The Senate Committee on Finance will hold hearings on Puerto Rico at the end of September. The subject of a financial control board will be on the table. Rep. Jeff DuncanJeffrey (Jeff) Darren DuncanConservatives push for boycott of GOP club over DC vaccine mandate Rep. Boebert does her version of Ocasio-Cortez's Met dress: 'Let's Go Brandon' Trump campaign sells 'Let's Go Brandon' T-shirts MORE (R-S.C.), Puerto Rico bondholders and the economists on their payroll are clamoring for a federal financial control board (FFCB). It probably won't happen because it would not be in the interest of the other stakeholders. A local financial control board would be more in line with the interest of Puerto Rico residents and the federal government.
The Puerto Rico pro-statehood movement is against an FFCB. Favoring the FFCB would mean accepting that Puerto Ricans cannot deal with their own issues. This is not the sort of calling card you want if you plan to demand statehood from Congress and obtain two senators and five congressmen who would delve into the issues of the nation as a whole. To the extent that the statehood movement expects to win the 2016 elections, an FFCB would mean that they do not trust themselves as a government without federal tutelage. A study on Puerto Rico's current fiscal challenges by the Congressional Research Service states: "The independence of U.S. state governments to set their own fiscal paths has thus been linked to an expectation that those governments take responsibility for their finances."
The pro-commonwealth movement is also against an FFCB because this would be a federal intervention that would shatter the idea that the commonwealth is a sui generis bilateral compact. Instead, the commonwealth would look like one of the "home rule" arrangements that the British Empire structured for its colonies. And what the metropolis gives, the metropolis can take away.
Meanwhile, the federal government does not cherish the unenviable position that an FFCB would put it into. An FFCB was successful for the District Columbia, but this effort included a bailout in which the federal government assumed some of the D.C.'s liabilities related to pensions and judicial obligations, and also increased the federal Medicaid contribution. Moreover, Puerto Rico is a more complex situation that requires much more than a good handle on tax revenues and government expenditures. Puerto Rico needs economic growth and debt discounts so that its debt load becomes manageable.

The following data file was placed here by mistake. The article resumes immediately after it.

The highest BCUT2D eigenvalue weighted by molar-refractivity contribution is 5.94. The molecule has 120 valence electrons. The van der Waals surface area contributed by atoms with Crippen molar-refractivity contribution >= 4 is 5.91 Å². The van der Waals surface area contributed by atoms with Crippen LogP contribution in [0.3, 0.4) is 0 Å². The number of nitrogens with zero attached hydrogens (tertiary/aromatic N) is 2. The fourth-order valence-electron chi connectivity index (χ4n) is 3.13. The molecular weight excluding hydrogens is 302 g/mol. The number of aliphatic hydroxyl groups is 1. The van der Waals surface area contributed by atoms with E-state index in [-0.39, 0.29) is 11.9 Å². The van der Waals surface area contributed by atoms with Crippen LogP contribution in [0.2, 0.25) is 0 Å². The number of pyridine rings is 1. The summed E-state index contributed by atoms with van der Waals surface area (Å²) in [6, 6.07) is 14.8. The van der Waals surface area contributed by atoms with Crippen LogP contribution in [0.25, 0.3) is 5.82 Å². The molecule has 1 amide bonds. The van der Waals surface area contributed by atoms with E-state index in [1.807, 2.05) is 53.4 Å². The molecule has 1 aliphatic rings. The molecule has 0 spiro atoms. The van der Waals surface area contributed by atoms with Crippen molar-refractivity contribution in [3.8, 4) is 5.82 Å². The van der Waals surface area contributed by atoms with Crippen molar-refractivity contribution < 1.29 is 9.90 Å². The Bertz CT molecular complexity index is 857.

The federal government could pursue two courses of actions with a Puerto Rico FFCB. One would be to squeeze island residents until they are bled dry. There are precedents for this: The U.S. invaded Haiti in 1915 and took over customs in order to collect debt for American banks. However, such brazen imperialism is now out of fashion and impractical, particularly if pursued against fellow U.S. citizens who can move at will to the continental U.S.
The other course of action for the FFCB would be to negotiate with the largest financial institutions in the United States and obtain discounts in Puerto Rico debt that are fair to all stakeholders and would make the debt sustainable. This was the role played by the state of Michigan with respect to Detroit's debt. Michigan steered the city of Detroit through the Chapter 9 bankruptcy process and deep discounts to creditors.
It is probable that the federal government would rather leave the business of negotiating debt discounts to the Puerto Rico government. To the extent possible, the federal government should leave to a court the determination that the debt discounts required would share the burden fairly between creditors and residents.
A local Puerto Rico financial control board has many shortcomings, particularly how it would guarantee continuity across different government administrations. Theoretically, the law creating the local financial control board could be repealed. However, the pitfalls of a federal FCB are even larger. The island does not need an FFCB; it needs the tools to deal with the crisis, such as extending to Puerto Rico the provisions of Chapter 9 of the Bankruptcy Code available to the 50 states. And Puerto Rico needs to be allowed to deal with its own problems.
Feliciano is an economist and president of Advantage Business Consulting.